• As an example, typical forensic evidence samples are often exposed to various environmental insults during acquisition and processing, which can lead to contamination with compounds that act to inhibit PCR, and which therefore interfere with attempts at genotyping or other analyses. It is desirable to remove such inhibitors during the isolation of DNA and prior to amplification.
  • Various embodiments of the present teachings relate to efficient binding of nucleic acids such as, for example, genomic DNA to magnetic particles (i.e., magnetically attractable particles, or beads) in such a form that the bound nucleic acids can then be released under the appropriate aqueous conditions. Embodiments of these teachings thus enable effective isolation of nucleic acids, such as genomic DNA, from various different types of biological materials. In addition, nucleic acids such as genomic DNA can be isolated from either small or large quantities of the biological materials that are commonly processed in laboratories such as, for example, those involved in genotyping analyses.
  • These embodiments and other features of the present teachings will become more apparent from the description herein.
  • Nucleic Acid Isolation System
  • Various embodiments of the present teachings relate to a system, amenable to assembly in a kit, for the binding of nucleic acids such as genomic DNA to magnetic particles having a hydrophilic surface via soluble polyhydroxy polymers, in the presence of detergents, forming a nucleic acid-polymer-particle complex, and the production and isolation of such a complex, wherein the nucleic acid does not directly bind to the magnetic particles. The formation of the complex is such that the polymer entraps the nucleic acid, polymer attaches to the particles, and so indirectly connects the nucleic acid with the particles. Various embodiments comprise a lysis solution, which causes the lysis of cells and release of nucleic acid, while protecting the nucleic acid from degradation and removing PCR inhibitors. In various embodiments of the present teachings the nucleic acids remain bound to the magnetic particles via the complex in the presence of a wash solution, in which the complex is washed so as to remove contaminants and so that the nucleic acid is amendable to use in downstream applications, such as PCR. Solutions for washing nucleic acid isolations of any contaminants and inhibitors are well-known to those of skill in the art, and can comprise, for example, detergents and polar solvents. In embodiments of the present teachings, the nucleic acids can then be released in an aqueous solution, such as a buffer, which is also compatible for use in downstream applications such as PCR. A plurality of washes can be performed in the methods of the present invention, separately or in conjunction with a plurality of applications of the magnetic field to the sample to recover and/or separate the nucleic acids.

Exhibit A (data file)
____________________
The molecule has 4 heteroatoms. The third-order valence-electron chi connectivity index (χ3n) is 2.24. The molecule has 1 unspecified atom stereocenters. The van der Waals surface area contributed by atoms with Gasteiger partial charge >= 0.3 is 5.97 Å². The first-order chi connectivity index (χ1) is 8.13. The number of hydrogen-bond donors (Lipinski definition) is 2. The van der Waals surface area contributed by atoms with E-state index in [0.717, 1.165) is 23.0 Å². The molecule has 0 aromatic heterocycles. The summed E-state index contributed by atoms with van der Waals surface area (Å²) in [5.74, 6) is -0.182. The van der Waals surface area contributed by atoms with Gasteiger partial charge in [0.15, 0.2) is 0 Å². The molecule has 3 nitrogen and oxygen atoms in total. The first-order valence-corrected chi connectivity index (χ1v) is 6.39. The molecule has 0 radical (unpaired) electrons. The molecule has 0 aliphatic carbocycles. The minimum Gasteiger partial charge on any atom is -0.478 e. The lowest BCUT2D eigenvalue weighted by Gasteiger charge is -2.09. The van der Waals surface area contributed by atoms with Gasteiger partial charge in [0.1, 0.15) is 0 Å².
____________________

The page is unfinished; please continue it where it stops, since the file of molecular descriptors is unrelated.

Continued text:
• Standard nucleic acid extraction techniques, including cell lysis, and washing and elution of nucleic acids, are well known in the art and unless otherwise noted, can be carried out according to various techniques as described, for example, in DNA Typing Protocols: Molecular Biology and Forensic Analysis, 1st edition, B. Budowle et al., eds., Eaton Publishing Co. (2000); J M Butler, Forensic DNA Typing: Biology, Technology, and Genetics of STR Markers, 2nd edition, Elsevier Academic Press (2005); or P. Gill, “Application of Low Copy Number DNA Profiling,” Croatian Medical Journal vol. 42, pages 229-232 (2001); F R Bieber et al., “Isolation of DNA from Forensic Evidence,” Current Protocols in Human Genetics, Supplement 26 (2000); Forensic DNA Profiling Protocols, Methods in Molecular Biology, vol. 98, P J Lincoln and J. Thomson, eds., Humana Press (1998).
  • Various embodiments of the present teachings relate to a nucleic acid isolation system, such as for genomic DNA, comprising reagents and methods for extraction of the nucleic acids from biological samples. Embodiments of these methods can comprise: forming a non-covalent complex of nucleic acid (e.g., genomic DNA) with soluble polymers having the same or similar chemical structure as the surface of magnetically attractable particles, in the presence of detergents; binding of the nucleic acid-polymer complex to magnetic particles via interactions between the polymers and surfaces of the particles, thus forming a stable nucleic acid-polymer-particle complex; releasing the nucleic acid from the particles, and eluting the nucleic acid in an aqueous solution.